Director: Roseanne Liang
Writers: Roseanne Liang, Max Landis
Cast: Chloe Grace Moretz, Taylor John Smith, Callan Mulvey, Beulah Koale
Producers: Fred Berger, Tom Hern, Brian Kavanaugh-Jones, Kelly McCormick
Music: Mahuia Bridgman-Cooper
Cinematography: Kit Fraser
Editor: Tom Eagles
Running time: 83mins
What’s the story: 1943, a New Zealand airbase. Flight Officer Maude Garret (Moretz) boards a B-17 Flying Fortress on a top secret mission to Samoa. When in the air, she sees something on the wing…
What’s the verdict: Midway through Roseanne Liang’s deliriously entertaining World War 2 monster movie, Chloe Grace Moretz’s heroine declaims to the movie’s big bad, “You have no idea how far I’ll go!”
This also seems to be writer/director announcing her mission statement to the audience. As you realise how far Liang is prepared to go with her Twilight Zone-style premise, your giddy laughs of disbelief will come thick and fast .
From the title credit’s bold yellow font and accompanying synth score, we’re clearly in sci-fi B-movie territory previously traversed by John Carpenter, George Miller and Joe Dante.
Like those guys and filmmakers from the 50s and 60s, Liang understands B-movies are fertile ground for social commentary. Duly, Shadow in the Cloud positions itself as an unabashedly unsubtle tale of female empowerment and broad strokes feminism.
Which could all tailspin and crash into the Land of Good Intentions. But, the dazzling execution and Moretz’s star turn as action-hero-in-the-making, Maude Garrett ensures the film sticks the landing. Also, unlike many a female action hero, Garrett could only have been written as a woman rather than undergoing a script-stage gender swap.
Garrett is first seen standing before The Fool’s Errand, the B-17 bomber inside which the film’s action unfolds. Sporting a broken arm and a mysterious package, she informs the crew she’s under orders to hop a ride with them to deliver her cargo.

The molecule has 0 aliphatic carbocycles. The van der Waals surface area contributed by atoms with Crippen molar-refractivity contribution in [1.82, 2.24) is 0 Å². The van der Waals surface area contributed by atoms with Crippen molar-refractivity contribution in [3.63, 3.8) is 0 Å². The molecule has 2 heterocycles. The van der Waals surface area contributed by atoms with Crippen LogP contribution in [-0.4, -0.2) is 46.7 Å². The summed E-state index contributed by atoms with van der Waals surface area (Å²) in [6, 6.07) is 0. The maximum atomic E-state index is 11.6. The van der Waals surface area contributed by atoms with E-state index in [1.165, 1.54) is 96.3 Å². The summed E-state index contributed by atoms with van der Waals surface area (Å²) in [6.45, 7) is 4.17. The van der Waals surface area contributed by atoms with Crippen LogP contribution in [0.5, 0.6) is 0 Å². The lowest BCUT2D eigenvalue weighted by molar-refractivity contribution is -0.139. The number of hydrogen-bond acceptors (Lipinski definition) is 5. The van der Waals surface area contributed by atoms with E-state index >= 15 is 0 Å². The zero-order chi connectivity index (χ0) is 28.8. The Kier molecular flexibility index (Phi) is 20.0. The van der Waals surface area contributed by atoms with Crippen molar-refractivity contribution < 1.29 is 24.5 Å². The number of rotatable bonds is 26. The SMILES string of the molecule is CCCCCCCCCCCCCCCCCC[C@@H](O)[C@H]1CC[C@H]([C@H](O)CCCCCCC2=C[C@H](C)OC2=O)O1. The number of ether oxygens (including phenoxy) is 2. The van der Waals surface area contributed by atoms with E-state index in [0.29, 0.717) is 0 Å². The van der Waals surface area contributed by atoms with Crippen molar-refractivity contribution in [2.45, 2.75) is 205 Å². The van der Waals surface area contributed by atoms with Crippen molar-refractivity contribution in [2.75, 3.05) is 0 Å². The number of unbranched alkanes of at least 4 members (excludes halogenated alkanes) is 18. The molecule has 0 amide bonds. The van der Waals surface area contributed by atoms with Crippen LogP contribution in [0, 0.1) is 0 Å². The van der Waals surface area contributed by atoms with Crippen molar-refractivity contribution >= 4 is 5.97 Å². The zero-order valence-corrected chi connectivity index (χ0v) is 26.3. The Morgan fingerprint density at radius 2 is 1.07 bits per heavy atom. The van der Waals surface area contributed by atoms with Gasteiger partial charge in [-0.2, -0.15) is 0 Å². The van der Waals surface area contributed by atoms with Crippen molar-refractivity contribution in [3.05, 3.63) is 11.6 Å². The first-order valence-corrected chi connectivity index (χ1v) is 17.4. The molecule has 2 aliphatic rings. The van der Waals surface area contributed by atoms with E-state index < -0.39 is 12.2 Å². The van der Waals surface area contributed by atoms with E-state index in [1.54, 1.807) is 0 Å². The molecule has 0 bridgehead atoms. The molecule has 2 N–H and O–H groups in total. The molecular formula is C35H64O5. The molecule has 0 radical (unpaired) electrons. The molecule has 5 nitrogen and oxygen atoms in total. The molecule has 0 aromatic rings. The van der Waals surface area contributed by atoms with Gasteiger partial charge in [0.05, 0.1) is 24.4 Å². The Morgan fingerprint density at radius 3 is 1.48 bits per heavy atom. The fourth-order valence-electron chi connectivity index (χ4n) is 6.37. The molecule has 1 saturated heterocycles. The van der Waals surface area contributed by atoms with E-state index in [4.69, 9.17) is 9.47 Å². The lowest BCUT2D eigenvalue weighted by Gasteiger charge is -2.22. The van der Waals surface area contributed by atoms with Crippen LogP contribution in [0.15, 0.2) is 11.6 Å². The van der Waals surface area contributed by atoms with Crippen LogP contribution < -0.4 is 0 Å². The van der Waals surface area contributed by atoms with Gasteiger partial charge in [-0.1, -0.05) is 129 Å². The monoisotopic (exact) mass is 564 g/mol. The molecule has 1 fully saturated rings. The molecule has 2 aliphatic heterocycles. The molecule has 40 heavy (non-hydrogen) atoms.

Unhappy that a “winged dame” is cadging a flight, the chauvinistic crew banish her to the belly gun and lift off into the night.
Male cast members are note-perfect support, but this is Moretz’s show. But, shout outs to Callan Mulvey as the disgruntled captain, Taylor John Smith as a lone sympathetic crew member and Beulah Koale as a Samoan co-pilot tolerated about as much as Garrett.
A film of two halves, Shadow in the Cloud’s first section is locked inside the belly gun with Garrett. Although giving as good as she gets over the internal comms with the belligerent crew, they’re reluctant to accept the interloper or address her by rank. Or believe her when she says some kind of animal is crawling on the wing.
We’ve been here before. The Twilight Zone put William Shatner through a similar experience on the small screen in the 1963 episode, Nightmare at 20,000 Feet. Then on the big screen with John Lithgow, in the Nightmare at 30,000 Feet segment of 1983’s The Twilight Zone: The Movie.
Like those Zone episodes, Liang makes imaginative use of the plane for this claustrophobic first section. Shadows and off-kilter framing complement a story unfolding through combative dialogue and shadows in the clouds. Neatly building characters and ramping tension, Liang then shifts her movie into top speed for the climactic second half… and it soars.
Granted, logic succumbs to altitude sickness. But, as all involved are 100% committed to delivering the action payload disbelief should be willingly suspended.
The standout is a 6-minute set-piece that initially seems to sabotage the movie’s tone… until you realise how far Liang will go. When preposterousness is done well it is preposterously exciting.
The bottled first half allows Liang to splash the presumably modest budget on later action set-pieces and the all-important gremlin, an imaginatively ugly spud with “pointedly” phallic claws and tail.
An unfortunate sidenote is the involvement of #MeToo accused Max Landis. Jettisoned as a producer while the film was in production, Landis receives a co-writing credit after he supplied an initial draft.
Ultimately, Shadow in the Cloud is a perfect movie to lighten these dark times. As well as being the type of film that makes you hope for a vaccine breakthrough ASAP; this will play like gangbusters in front of a crowd…